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Tuesday, 24 June 2003
Page: 17287

Mr RUDD (2:46 PM) —My question is to the Minister for Foreign Affairs. Is the minister aware of ASIO's submission to the Senate inquiry on Bali where ASIO states that, on 9 August 2002, they issued a threat assessment which stated:

ASIO assessed the threat of terrorist attack against Australian interests in Indonesia remained HIGH and noted the following:

ยท the reports suggested Western interests, principally US, but also British and Australian, were among the intended targets.

Minister, could you advise the House how this ASIO threat assessment was reflected in your department's subsequent travel advice on Indonesia, dated 13 August 2002? Furthermore, in relation to the department's further travel advisories of 10, 13 and 20 September 2002, which refer to `the ongoing risk of terrorist activity' and that `Australians should maintain a high level of personal security awareness', could the minister inform the House where these travel advisories reflect ASIO's August threat assessment that Australian interests themselves were the target of terrorist threat in Indonesia?

Mr DOWNER (Minister for Foreign Affairs) —Clearly, the travel advisories during 2002—as is certainly the case now—reflected the information that the department got, in particular, from ASIO. I do not have the details in front of me, but I do certainly recall during 2002 our travel advisories made it clear that there was a risk of terrorist attacks. These are travel advisories for Australians so, ipso facto, they were directed to Australians. There was no question of our concern about possible terrorist attacks. We had been warning not only through travel advisories but also, as I said yesterday, in answers to parliamentary questions—some of them from this side of the House and I think some of them from the other side of the House as well during the course of last year—and in a number of speeches about the risk of terrorism in South-East Asia and Indonesia. I particularly recall during the period of September-October, before the Bali bombing on 12 October, making some very robust and somewhat criticised comments in parts of Indonesia. I said on Lateline at one stage in September that Abu Bakar Bashir, who is the spiritual leader of Jemaah Islamiah, should be arrested.

Mr DOWNER —Yes, on Lateline. The Leader of the Opposition will be interested to know it is a very good program. He should be prepared to go on it more often. I also made a comment in a speech—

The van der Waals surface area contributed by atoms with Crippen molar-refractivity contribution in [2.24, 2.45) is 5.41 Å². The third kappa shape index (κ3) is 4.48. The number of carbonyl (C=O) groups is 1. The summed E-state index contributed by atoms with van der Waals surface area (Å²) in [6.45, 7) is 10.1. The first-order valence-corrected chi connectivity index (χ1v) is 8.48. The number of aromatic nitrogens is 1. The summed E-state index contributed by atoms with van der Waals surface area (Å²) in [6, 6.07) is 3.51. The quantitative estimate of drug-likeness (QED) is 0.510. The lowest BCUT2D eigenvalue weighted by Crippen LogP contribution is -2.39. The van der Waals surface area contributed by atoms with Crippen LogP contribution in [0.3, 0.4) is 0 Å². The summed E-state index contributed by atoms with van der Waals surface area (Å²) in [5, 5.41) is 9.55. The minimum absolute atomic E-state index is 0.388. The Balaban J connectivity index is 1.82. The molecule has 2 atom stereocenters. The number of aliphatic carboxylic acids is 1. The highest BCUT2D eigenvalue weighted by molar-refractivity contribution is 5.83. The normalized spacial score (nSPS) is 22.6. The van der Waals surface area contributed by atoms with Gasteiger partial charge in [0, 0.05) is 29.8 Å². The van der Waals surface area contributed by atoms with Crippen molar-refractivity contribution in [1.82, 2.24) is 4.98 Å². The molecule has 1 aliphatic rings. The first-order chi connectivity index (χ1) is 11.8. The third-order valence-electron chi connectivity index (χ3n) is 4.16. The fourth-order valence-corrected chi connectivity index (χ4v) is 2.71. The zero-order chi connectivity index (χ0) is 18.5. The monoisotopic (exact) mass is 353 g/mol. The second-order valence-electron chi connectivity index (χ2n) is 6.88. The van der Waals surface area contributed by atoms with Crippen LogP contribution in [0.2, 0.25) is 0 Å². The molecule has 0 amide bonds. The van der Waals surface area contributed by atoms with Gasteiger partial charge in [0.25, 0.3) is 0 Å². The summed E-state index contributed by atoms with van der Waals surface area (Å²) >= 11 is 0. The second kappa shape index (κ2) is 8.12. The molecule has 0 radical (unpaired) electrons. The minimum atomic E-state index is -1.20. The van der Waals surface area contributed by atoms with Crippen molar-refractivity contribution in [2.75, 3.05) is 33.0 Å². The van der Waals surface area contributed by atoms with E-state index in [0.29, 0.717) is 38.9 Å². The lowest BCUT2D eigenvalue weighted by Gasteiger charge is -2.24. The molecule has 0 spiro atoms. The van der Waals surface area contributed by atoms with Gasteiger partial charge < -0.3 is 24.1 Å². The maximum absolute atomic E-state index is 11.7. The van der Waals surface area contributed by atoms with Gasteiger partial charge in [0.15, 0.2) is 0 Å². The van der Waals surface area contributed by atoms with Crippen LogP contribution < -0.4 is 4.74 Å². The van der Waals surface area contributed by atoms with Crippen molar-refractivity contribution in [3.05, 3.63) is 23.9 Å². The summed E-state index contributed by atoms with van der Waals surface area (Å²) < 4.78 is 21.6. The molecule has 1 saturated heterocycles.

Opposition members interjecting

Mr DOWNER —I know he is frightened of Lateline.

The SPEAKER —The minister will come to the question.

Mr DOWNER —During early October when I was in Kuala Lumpur, I took the opportunity at a World Economic Forum conference of referring again to my deep concerns about Abu Bakar Bashir, who himself responded with some gratuitous remarks about how I should become a Muslim or something. The serious point here is that throughout 2002—not only through travel advisories which warned Australians in Indonesia of possible terrorist attacks but also in a number of other ways, and ONA in particular at the recent Senate committee hearing made this clear—our understanding of the threat of Jemaah Islamiah grew. It is well known that that particular concern came to a head towards the middle of the year. As that concern grew, so did our comments about the risks and the dangers. That was reflected in travel advisories. But it was very important to do more than that, and to talk about these issues.

All of this of course does not give much comfort to the victims of the Bali bombing. We all know that. It is such a terrible thing that so many people would be killed. It is a matter that everybody regrets: that nobody knew the Bali bombing was going to happen. Otherwise it could have been stopped. There has been information from time to time about possible terrorist attacks in South-East Asia. As the House may recall, there was one not very long ago in Surabaya, and it was possible not only to issue a warning in relation to that but also for people on the ground to take steps to try to deal with it. There was not the terrorist attack that had been feared. This was a few weeks ago. If only we had had that information on Bali, perhaps history would have been different.